Friday, 18 November 2011

Wine of the Week - Valpolicella Ripasso (Red/Italy)

Hi all,

I was held back in the great city of Zurich for the 58th VinoExpo until late yesterday so a late post this week. Good news: I tried some great Swiss, French and Italian whites and reds and will be hunting them down in the UK. Watch this space!

In the meantime, I am really getting into Italian wines and have found this good red wine for a warming weekend's tipple!
What it is
A red wine from the region of Valpolicella in the province of Verona in the North of Italy.It is made from Corvina, Rondinella and Molinara grapes. It is a Ripasso, which means the wine has been in contact with the unpressed skins of the dried grapes used for Amarone (see Did you know for more).

What to expect
Medium ruby colour with some purple tones.
A relatively subtle nose with aromas of dark cherries, plums and little bit of chocolate.
The palate is smooth and elegantly building in complexity: from a light, fresh and fruity (raspberries) wine to a rounder and darker fruits (dark cherries, plums) and a slight bitter-sweet finish (coffee-toffee). The tannins are relatively low and dry.
ELEGANT MEDIUM BODIED RED GROWING IN COMPLEXITY
Score: 7/10 (wine shown)
Have it with
If it’s your first drink of the night, have it with some Prosciutto or salami. The meatier, the better.
I would recommend a beef stew or a Funghi Porcini risotto.
Where to find it
1) Waitrose - £10.99. A tad over the £10 mark which it should stay at or under.
2) Tesco
- £6.99
3) Majestic - £14.99

Did you know
> Valpolicella is derived from Latin and Greek and can be translated as ‘the valley of many cellars’.
> As for most Italian wines, the term ‘Classico’ only means that the wine was made in the historical region, the heart of the wine region.
> There are 4 types of Valpolicella:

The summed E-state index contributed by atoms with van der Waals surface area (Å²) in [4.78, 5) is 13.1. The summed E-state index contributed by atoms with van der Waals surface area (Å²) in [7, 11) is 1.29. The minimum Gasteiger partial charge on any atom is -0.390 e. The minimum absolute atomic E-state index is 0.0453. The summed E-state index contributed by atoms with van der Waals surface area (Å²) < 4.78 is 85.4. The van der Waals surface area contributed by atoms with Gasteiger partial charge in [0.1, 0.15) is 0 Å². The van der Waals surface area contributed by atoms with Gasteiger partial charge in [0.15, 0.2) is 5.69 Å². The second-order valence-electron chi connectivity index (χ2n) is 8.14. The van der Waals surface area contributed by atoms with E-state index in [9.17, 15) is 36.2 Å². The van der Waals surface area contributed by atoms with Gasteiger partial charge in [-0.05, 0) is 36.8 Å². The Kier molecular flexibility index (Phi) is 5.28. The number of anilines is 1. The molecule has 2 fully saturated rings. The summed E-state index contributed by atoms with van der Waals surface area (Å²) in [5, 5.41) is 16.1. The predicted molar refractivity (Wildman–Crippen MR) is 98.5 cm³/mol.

1) The Classic Valpolicella – A light, fresh and fruity wine with flavours of sour cherries. Although often suffering from bad publicity, it can be velvety and gorgeous (try the Allegrini Valpolicella from your local wine shop for £10).

2) The Valpolicella Ripasso – Same grapes but different vinification: the wine if fermented/macerated with the unpressed skins of the dried grapes used for Amarone. The result is a wine with more alcohol, flavours and body. On many aspect, an ‘in-between the Classic and the Amarone.

The dried grapes that are then used for the Amarone
and, which skins can be use for the Ripasso.

3) The Amarone della Valpolicella – Same grapes but different process again. The grapes are manually selected and air-dried for up to 4 months and then only pressed into wine. With the drying, the grapes concentrate the sugar, colour and flavours, which then results in a wine with a very dark colour, high alcohol and very strong flavours of dark cherries, plums and coffee.

4) The Recioto della Valpolicella – Sweet red wine from the area.

Feedback, complaints, questions all very welcome!
Happy Italian tipple!
:@lex

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